When Quicken Loans moved its first several hundred employees to its new downtown headquarters in the Compuware building last month, many Quicken workers spent their first lunch hour grabbing Middle Eastern food at the nearby CK Mediterranean Grille on Monroe Street.
What they may not have realized is that it was CK Mediterranean’s first day in the Compuware complex, too.
The owner, Ouse (rhymes with “house”) Gulli, 34, had just opened his newest location in what is quickly becoming a multi-state haven for Middle Eastern fare.
Since he opened that downtown eatery in late August, Gulli has opened his first franchise location of a CK Mediterranean Grille & Catering in San Diego, Calif., giving him four locations in all, including two in Oakland County.
He’s also negotiating for other sites in and around Detroit, as well as talking to potential franchise investors in Florida, Texas and Arizona. The small chain has about 50 employees and expects to do about $4 million a year from its four locations.
Gulli said last week that CK Mediterranean’s success is because of America’s quest for food that is fresh, healthy and delicious.
“Today, there has to be hundreds of thousands of Asian restaurants,” he said. “There’s hundreds of thousands of Mexican restaurants. I feel that there’s a gap in Mediterranean that needs to be filled. And with God willing and hard work, I think we could fill that void.”
The story began when Gulli, the son of Chaldean immigrants, and his family bought a gas station in Berkley in 1996. They rebuilt it in 2000, and along with selling gas, created what became a popular take-out location for Middle Eastern food.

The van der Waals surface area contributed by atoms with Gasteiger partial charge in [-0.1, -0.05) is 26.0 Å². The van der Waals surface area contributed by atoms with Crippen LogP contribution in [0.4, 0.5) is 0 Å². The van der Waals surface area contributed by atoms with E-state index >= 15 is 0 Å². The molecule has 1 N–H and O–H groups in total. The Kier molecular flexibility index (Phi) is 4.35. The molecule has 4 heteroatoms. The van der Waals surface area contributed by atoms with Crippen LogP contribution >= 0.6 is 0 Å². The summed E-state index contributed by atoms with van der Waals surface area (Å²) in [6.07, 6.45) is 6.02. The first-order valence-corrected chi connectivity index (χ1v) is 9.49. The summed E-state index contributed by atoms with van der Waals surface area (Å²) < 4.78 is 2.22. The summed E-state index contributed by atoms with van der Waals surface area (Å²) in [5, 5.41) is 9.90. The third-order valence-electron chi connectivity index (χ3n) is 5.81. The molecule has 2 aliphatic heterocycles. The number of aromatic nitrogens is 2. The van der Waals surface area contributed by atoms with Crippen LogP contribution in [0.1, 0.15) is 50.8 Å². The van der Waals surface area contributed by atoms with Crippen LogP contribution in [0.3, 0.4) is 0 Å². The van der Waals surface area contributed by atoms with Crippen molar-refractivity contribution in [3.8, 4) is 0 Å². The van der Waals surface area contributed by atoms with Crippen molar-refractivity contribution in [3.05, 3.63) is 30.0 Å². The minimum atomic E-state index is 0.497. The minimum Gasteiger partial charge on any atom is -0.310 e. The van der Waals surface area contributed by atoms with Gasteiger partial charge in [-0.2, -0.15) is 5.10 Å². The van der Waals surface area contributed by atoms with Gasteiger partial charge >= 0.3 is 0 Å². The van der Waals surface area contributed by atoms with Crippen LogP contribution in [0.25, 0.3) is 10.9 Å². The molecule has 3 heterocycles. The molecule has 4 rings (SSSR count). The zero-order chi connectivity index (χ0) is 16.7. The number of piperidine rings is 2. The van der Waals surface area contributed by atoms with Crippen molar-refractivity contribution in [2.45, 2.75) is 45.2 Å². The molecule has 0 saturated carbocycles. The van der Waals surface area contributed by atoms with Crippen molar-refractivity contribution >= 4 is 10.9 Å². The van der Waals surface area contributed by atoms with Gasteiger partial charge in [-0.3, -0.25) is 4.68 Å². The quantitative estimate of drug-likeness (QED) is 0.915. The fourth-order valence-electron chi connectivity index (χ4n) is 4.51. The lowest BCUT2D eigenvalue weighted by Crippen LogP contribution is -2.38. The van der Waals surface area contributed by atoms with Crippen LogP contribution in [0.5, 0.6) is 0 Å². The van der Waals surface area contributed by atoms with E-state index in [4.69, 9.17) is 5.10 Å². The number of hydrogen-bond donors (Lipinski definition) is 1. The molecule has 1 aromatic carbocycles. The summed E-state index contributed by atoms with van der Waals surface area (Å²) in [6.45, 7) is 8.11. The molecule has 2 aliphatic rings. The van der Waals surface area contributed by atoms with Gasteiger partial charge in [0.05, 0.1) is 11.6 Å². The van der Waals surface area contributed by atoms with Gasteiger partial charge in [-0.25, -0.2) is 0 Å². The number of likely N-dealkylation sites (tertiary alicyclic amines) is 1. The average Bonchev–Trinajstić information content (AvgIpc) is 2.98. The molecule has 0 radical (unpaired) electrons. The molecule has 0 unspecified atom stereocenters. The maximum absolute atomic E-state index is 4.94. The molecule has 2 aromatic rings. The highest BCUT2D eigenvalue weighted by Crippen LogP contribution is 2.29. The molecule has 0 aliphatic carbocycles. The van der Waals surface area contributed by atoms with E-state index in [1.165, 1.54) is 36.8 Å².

Soon, Gulli was getting requests to cater company events.
Jump ahead to 2008. Gulli opened the company’s first dine-in restaurant, called CafÃ© Kabob, on Evergreen in Southfield.
Along the way, Gulli was getting invitations to appear on local TV cooking demonstrations, where he advocated a Mediterranean-style diet, often praised by nutritionists for its reliance on fresh vegetables and healthy preparation techniques.
The most popular entrÃ©e? Chicken shawarma, a dish usually mixing shredded chicken with garlic and other ingredients. Salads are a big seller, too, along with the ever-popular hummus.
Now the pace of expansion is picking up, with the new downtown Detroit site opening in August and the San Diego franchise opening this month. Some day, Gulli said, CK Mediterranean Grille may be as well known as many national restaurant chains.
“Seems like there’s a big push with this Mediterranean theme,” Gulli said. “You walk into any Costco or supermarket, you’ll see shelves of hummus. I think it’s hitting the mainstream. We have a head start on it.”
The restaurant business, of course, is difficult. But Gulli, like many sons and daughters of immigrants, is living his dream of succeeding in the U.S.
“It’s a lot of work, my friend, a lot of work,” Gulli said. “Being that I’m CEO, I never stop working. I’m in the stores or I’m on the computer. My work never ends.”
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